Drug dependence occurs when you need one or more drugs to function. The American Psychiatric Association (APA) used to distinguish between dependence and abuse. Abuse was considered the mild or early phase of inappropriate drug use that led to dependence. People viewed dependence as a more severe problem than abuse.
The APA replaced “dependence” and “abuse” with “substance use disorder” in the 2013 edition of the Diagnostic and Statistical Manual of Mental Disorders (DSM-5). This diagnosis focuses on the disorder involving the use of the substance.
People sometimes use the terms “addiction” and “dependence” interchangeably. Dependence is not the same as addiction.
Addiction can occur without being dependent on drugs.
Addiction may involve:
- using drugs despite the consequences
- being unable to stop using drugs
- neglecting social and work obligations because of drug use
It’s possible to be dependent on drugs without being addicted. Dependence can be a bodily response to a substance. This often occurs if you rely on medications to control a chronic medical condition. These conditions may include:
- high blood pressure
Dependence may involve:
- some or all the symptoms of addiction
- development of a high tolerance for the substance as your body adapts to the drug, leading to a desire for larger or more frequent doses
- physical symptoms of withdrawal when you attempt to stop using the drug
The National Institute on Drug Abuse estimates 22.7 million Americans need help treating a drug or alcohol problem. In some cases, people may take a prescription medication for pain or another medical condition. This kind of use can sometimes develop into a substance use disorder.
The following are known triggers for substance use disorders:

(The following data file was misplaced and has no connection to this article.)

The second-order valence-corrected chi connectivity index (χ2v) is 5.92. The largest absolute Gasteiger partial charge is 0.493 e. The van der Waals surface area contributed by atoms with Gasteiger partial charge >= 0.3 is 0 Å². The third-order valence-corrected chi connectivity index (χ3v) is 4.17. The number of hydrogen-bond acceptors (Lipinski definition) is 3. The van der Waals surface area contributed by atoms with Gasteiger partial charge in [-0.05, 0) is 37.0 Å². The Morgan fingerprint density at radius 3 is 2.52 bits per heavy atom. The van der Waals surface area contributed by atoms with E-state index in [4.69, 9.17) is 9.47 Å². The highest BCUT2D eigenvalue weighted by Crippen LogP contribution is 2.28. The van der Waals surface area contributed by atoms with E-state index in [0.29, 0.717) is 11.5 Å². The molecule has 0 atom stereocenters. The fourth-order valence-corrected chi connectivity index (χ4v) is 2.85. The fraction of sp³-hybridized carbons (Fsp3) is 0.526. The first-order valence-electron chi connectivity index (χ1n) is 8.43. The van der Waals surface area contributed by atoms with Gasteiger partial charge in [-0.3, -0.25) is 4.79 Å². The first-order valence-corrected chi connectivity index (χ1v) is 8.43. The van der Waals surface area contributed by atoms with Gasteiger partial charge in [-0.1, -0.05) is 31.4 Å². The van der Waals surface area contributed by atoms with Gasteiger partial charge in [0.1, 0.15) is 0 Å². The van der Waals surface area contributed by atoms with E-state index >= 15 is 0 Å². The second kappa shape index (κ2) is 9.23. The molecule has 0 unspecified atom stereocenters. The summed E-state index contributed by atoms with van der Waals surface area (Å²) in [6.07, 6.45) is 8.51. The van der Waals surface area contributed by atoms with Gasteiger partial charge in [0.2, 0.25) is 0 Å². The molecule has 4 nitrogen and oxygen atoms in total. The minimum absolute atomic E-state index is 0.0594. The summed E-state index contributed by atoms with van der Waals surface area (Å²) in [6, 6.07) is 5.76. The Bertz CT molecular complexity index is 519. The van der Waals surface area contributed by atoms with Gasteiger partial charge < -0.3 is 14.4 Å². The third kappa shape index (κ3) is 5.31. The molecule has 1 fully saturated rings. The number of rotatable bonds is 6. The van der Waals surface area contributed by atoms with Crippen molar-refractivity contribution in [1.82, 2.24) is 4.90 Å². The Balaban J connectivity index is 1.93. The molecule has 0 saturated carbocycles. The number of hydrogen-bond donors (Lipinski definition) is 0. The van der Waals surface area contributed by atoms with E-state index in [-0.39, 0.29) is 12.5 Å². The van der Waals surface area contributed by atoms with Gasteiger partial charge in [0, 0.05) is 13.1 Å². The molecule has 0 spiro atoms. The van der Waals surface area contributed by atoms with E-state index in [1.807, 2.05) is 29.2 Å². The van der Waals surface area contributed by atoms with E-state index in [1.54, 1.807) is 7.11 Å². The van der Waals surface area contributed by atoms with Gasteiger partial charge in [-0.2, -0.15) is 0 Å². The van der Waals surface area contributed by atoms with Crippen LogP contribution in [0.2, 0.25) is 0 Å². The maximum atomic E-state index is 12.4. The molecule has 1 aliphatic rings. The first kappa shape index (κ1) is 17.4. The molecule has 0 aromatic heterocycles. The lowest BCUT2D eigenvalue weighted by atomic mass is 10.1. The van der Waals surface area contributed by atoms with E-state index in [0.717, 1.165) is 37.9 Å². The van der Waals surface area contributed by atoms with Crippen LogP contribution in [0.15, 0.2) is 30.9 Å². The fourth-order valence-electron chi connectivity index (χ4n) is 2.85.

- having a family history of addiction
- living in an environment where illegal drugs are often used and easy to access
- having a history of anxiety
- having a history of depression
- having a history of other mental health conditions
Drug users typically pass through certain stages on the way to drug dependence. One way that healthcare providers describe these stages is with the Jellinek Curve. The curve tracks typical stages experienced through occasional use, dependence, disorder, and rehabilitation.
These stages include:
- You use drugs for recreation. You take them infrequently and in social settings.
- You start using drugs on a regular basis, often abandoning family and friends in favor of drug use. You become concerned about losing access to drugs.
- You become addicted to drugs as you become more tolerant to their effects and preoccupied with getting them. You may abandon most or all your previous interests and relationships.
- You become dependent on drugs and unable to live without them. Your physical and mental health deteriorates.
You can often determine if an addiction has turned into dependence by looking at behavior. When a person addicted to drugs hasn’t had them for a period of time, this can cause a physical reaction. Physical symptoms of withdrawal occur when the body becomes stressed without the drug. These symptoms include:
- muscle weakness
- body aches
When drug abuse escalates to dependence, treatment becomes complicated. You must stop using the drug, but doing so abruptly can cause physical symptoms. You may need the help of a healthcare provider to rid your body of the substance. This can be done on an inpatient or outpatient basis.
Substances that mimic the effects of illegal drugs may help reduce the symptoms of withdrawal during treatment. Detox programs use a combination of therapy and medical treatment to ease dependence and treat the disorder. Ongoing therapy sessions may be needed after you’re released from a treatment program.
Extreme cases of intoxication, withdrawal, or overdose may need emergency care before addiction and dependence can be treated.
If left untreated, dependence on illicit drugs can be dangerous. You may increase your drug use as your body adapts to the drugs. This can result in overdose or death.
Treatment can reverse dependence, but you must want to be treated. Sometimes, treatment is successful the first time, but relapse is common. Ongoing therapy and support groups can help you recover, stay on track, and address symptoms of relapse.